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Iranian hip hop

Music of Iran
General topics
Specific forms
Ethnic music
Other forms
Media and performance
Music festivals
Music media
Nationalistic and patriotic songs
National anthem

Iranian hip hop, also referred to as Persian hip hop,[1][2][3] refers to hip hop music developed in Iran.[4][5][6] It is rooted in American hip hop culture, although homegrown Iranian elements have also been incorporated.[7].


Iranian hip hop originates from Tehran, the country's capital city, although a number of experimental works were recorded earlier by diasporan Iranian musicians based in Los Angeles.[8] Iranian rappers started out by recording mixtapes influenced by their western counterparts. Some combined hip hop with Iranian elements, including Iran's classical music.[7] Hip hop music industry in Iran has usually been restricted to an underground scene. On several occasions, recording studios have been shut down, websites have been blocked, and artists have been arrested.[9][10] Only a few works have managed to get officially sanctioned by the Ministry of Culture and Islamic Guidance.[11] Hip-hop dance is also present in underground movements, with some performances having received limited permission.[12]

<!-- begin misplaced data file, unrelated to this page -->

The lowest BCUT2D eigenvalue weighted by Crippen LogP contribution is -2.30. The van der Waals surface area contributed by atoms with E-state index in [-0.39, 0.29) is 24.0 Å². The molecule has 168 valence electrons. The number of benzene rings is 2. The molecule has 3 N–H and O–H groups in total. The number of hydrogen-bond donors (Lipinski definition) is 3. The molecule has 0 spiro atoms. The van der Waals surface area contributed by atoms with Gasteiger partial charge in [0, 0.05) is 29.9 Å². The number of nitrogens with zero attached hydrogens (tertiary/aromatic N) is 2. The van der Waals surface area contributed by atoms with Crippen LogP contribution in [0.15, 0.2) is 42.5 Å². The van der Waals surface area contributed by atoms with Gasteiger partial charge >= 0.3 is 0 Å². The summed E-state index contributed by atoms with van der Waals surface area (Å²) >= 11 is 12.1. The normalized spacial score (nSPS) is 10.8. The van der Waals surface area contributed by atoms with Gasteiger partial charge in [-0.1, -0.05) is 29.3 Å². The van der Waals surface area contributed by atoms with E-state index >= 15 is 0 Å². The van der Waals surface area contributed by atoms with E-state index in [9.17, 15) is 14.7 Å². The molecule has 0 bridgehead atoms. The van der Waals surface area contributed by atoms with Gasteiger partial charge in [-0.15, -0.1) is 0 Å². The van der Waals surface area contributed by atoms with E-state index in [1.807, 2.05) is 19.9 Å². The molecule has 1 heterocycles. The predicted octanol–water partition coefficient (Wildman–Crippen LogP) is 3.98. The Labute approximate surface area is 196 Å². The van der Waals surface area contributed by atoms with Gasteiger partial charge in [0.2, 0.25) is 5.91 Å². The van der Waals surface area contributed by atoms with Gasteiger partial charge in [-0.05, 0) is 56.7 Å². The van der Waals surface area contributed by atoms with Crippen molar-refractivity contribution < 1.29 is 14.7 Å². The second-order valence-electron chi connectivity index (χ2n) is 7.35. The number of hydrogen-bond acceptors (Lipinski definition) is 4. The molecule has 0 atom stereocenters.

Iran's premier rap group, 021, named after the telephone area code of Tehran, was founded during the 1990s.[6] Hichkas, the lead figure of this group, came to be one of Iran's earliest renowned rappers.[7] His well-received album Jangale Asfalt ("Asphalt Jungle"), produced by Mahdyar Aghajani, incorporated a fusion with Middle Eastern harmonies and contributed remarkably to the evolution of Iranian hip hop.[7][13][14] The 021 music group was co-founded by the Yashar and Shayan duo, later renamed Vaajkhonyaa.[15][16]

Zedbazi, founded in April 2002, is regarded as the pioneer of gangsta rap in Iran.[9][10] The band quickly gained a huge popularity among the youth, due mainly to their use of explicit lyrics, littered with profanity and depictions of sex and drug use.[17] They are credited with starting a new movement in Iranian music.[18]

Bahram Nouraei, an underground and formerly arrested Iranian hip hop singer,[19][20] was listed as one of the "50 People Shaping The Culture Of The Middle East" by HuffPost in August 2012.[21] His most popular work, Inja Irane ("Here is Iran"), was described as a "poignant critique of the country" by Rolling Stone.[22]

Shahin Najafi was head of an underground music band in Iran before his immigration to Germany, but he was banned for his offenses towards the Islamic faith in Iran by the Iranian government after his second music show.

Following the release of the song "Ay Naghi!" ("Hey, Naghi!"), Grand Ayatollah Lotfollah Safi Golpaygani, a 94-year-old Shi’ite cleric based in Qom, issued a fatwa death sentence against Najafi for apostasy. Grand Ayatollah Naser Makarem-Shirazi, a "source of emulation" for many Shia Muslims, also issued a fatwa declaring Najafi guilty of apostasy.